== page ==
autocorrect feel-it-boner

I’d be lying if I said I’ve never been embarrassed by a text message I sent containing an accidentally auto-corrected word. I’m sure you’ve been there too. It can be embarrassing, or it can be hilarious, depending who’s receiving the message and what’s being said, but at the end of the day, it’s something that could have been prevented should your iPhone auto-correct be a little smarter.

And smarter it appears to be in iOS 7! Christian touched on this earlier today with a post on how the keyboard features in iOS 7 have gotten smarter, but I’d like to focus a little more on auto-correct with a few real life examples and comparison points with iOS 6…

What auto-correct can do on iOS 6

Up until now, iOS 6 has only been able to correct the last word you typed. In certain instances, it could fix the second to last word, but only when this word was in an iOS database of proper nouns. For example, iOS would fix “united states” to “United States.” But again, it’s only because United States is in a database of proper nouns stored in iOS.

In the same way, iOS can tap into your Contacts for correct spelling of names of people that are in your Contacts. It can also look at the Shortcuts you have added in the Keyboard settings, inside the Settings app, and maybe even better, it can learn from you as you “teach” iOS to spell words correctly, which you do every time you decline the same auto-correction several times.

Finally, iOS has always been able to fix words that have accidentally been tied together. For example, typing “thisis” would be auto-corrected to “this is.”

What iOS hasn’t been able to do until iOS 7 is to backtrack and fix a word that it had already auto-corrected. If you’re wondering what the he’ll I’m talking about, check out these few examples below.

Auto-correct: iOS 6 vs iOS 7

Below is a series of screenshots I took typing the same phrases in the Mail app on iOS 6 and iOS 7.

Autocorrect Hell

Your iPhone (or other iOS device) has always been smart enough to tell that when you type “hell”, you probably mean to type the more often used “he’ll,” so it would automatically auto-correct to the right words, which is a good thing in most cases. But what happens when you actually want to type hell? In iOS 6 and below, you had to manually tap the suggested auto-correct box to cancel it.

In iOS 7, auto-correct will default to “he’ll” too, but once you type in another word, the operating system is now capable of figuring out some of the context and decide whether you actually mean he’ll or hell.

Autocorrect ill

The same happens with something you and I probably type more often than not: I’ll, as in I will. When I type I’ll on my iPhone, I usually don’t bother typing the apostrophe because I know iOS will auto-correct it for me. But if you want to type the word “ill,” then you have to go out of your way to cancel the auto-correct by tapping on the suggested correction.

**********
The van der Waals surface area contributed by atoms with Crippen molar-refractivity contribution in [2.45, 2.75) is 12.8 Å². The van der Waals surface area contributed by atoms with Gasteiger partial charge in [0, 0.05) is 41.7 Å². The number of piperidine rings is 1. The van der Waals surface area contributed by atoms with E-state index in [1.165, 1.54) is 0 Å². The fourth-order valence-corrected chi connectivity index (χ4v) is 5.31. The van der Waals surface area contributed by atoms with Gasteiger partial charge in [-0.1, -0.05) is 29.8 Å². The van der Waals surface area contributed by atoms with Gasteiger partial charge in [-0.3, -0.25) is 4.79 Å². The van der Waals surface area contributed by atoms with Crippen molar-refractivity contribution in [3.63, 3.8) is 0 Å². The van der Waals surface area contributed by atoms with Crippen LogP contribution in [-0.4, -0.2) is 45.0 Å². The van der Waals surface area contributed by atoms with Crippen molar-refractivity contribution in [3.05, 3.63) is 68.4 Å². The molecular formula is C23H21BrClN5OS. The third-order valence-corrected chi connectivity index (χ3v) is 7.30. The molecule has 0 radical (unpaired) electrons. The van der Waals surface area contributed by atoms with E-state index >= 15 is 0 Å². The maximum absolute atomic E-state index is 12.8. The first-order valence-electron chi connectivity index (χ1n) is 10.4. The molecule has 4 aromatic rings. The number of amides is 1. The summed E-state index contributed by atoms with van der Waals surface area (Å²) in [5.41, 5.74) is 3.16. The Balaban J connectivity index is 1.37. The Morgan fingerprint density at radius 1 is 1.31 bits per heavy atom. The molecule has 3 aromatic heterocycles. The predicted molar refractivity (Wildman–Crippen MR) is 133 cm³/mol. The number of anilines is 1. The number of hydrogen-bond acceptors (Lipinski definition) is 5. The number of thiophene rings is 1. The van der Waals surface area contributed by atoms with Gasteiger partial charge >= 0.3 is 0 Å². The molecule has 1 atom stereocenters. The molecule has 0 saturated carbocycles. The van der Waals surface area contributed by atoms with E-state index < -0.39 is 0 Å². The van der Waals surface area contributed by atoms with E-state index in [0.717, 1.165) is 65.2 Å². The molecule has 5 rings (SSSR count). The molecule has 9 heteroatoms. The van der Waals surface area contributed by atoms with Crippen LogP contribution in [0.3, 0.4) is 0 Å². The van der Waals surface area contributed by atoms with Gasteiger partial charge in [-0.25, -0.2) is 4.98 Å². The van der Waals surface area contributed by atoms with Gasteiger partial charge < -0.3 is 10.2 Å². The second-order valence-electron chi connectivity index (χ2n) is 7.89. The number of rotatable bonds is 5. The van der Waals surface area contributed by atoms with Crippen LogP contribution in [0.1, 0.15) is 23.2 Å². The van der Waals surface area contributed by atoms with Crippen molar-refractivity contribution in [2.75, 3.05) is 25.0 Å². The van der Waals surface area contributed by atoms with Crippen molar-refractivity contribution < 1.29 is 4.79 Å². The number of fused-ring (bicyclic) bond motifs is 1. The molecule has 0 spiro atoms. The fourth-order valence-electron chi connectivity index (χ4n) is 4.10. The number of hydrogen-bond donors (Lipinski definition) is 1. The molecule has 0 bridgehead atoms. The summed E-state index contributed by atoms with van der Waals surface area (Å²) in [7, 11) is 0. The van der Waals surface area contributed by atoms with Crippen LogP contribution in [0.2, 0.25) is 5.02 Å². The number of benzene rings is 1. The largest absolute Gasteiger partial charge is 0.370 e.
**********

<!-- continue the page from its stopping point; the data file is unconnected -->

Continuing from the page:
Once again, iOS 7 is smart enough to know when you mean I’ll or ill. In the example above, iOS 7 first auto-corrects ill to I’ll, but then, based on what’s following, it knows its suggestion was wrong and offers a new one that is actually correct.

Autocorrect-its-rev

We could probably go all day pointing out auto-correct mistakes, but there are a couple more that I think many people encounter, so I want to use them to illustrate this post.

In the example above, I typed the exact same thing. iOS 6 auto-corrected “its” to “it’s.” In this case, auto-correct was wrong. But on iOS 7, it auto-corrected to the proper its.

Autocorrect shell

Here is another one that I use a lot. I know iOS 6 will auto-correct “shell” to “she’ll”, so I never bother adding the apostrophe myself. I just let iOS do it for me with auto-correct. But sometimes (rarely), I want to actually use the word shell. While iOS 6 can’t see the difference between both, iOS 7 can, and although it first auto-correct to she’ll, it quickly backtracks when it figures out it’s grammatically incorrect. It then offers the right word, which in this case is shell.

Autocorrect well

One last example. Just like I never type the apostrophe in “she’ll,” I never type it in “we’ll” either because I know iOS will fix it for me. Once again though, if you actually mean “well,” as soon as you type another word, iOS 7 will look back and see that its auto-correction was wrong and will offer to fix it for you.

The Takeaway

Auto-correct is definitely a work in progress and it has plenty of room to grow. I’m glad to see Apple is working on improving auto-correct, a feature used by the millions of people who own an iOS device, most of them not even aware of the auto-correct capabilities. In most cases, auto-correct works just fine on iOS 6, but it obviously got even smarter on iOS 7.

What’s probably most interesting is that auto-correct is now capable of backtracking to fix the second to last word. Could this open the door to an even broader check of previously typed words? Surely, this could bring proper Pattern Matching to iOS, something smart enough to analyze a full sentence and be able to tell if there are grammatical errors. Of course, at this point, iOS probably lacks the computing power and most importantly the internal databases to check text against patterns, but something tells me it’s only a matter of time.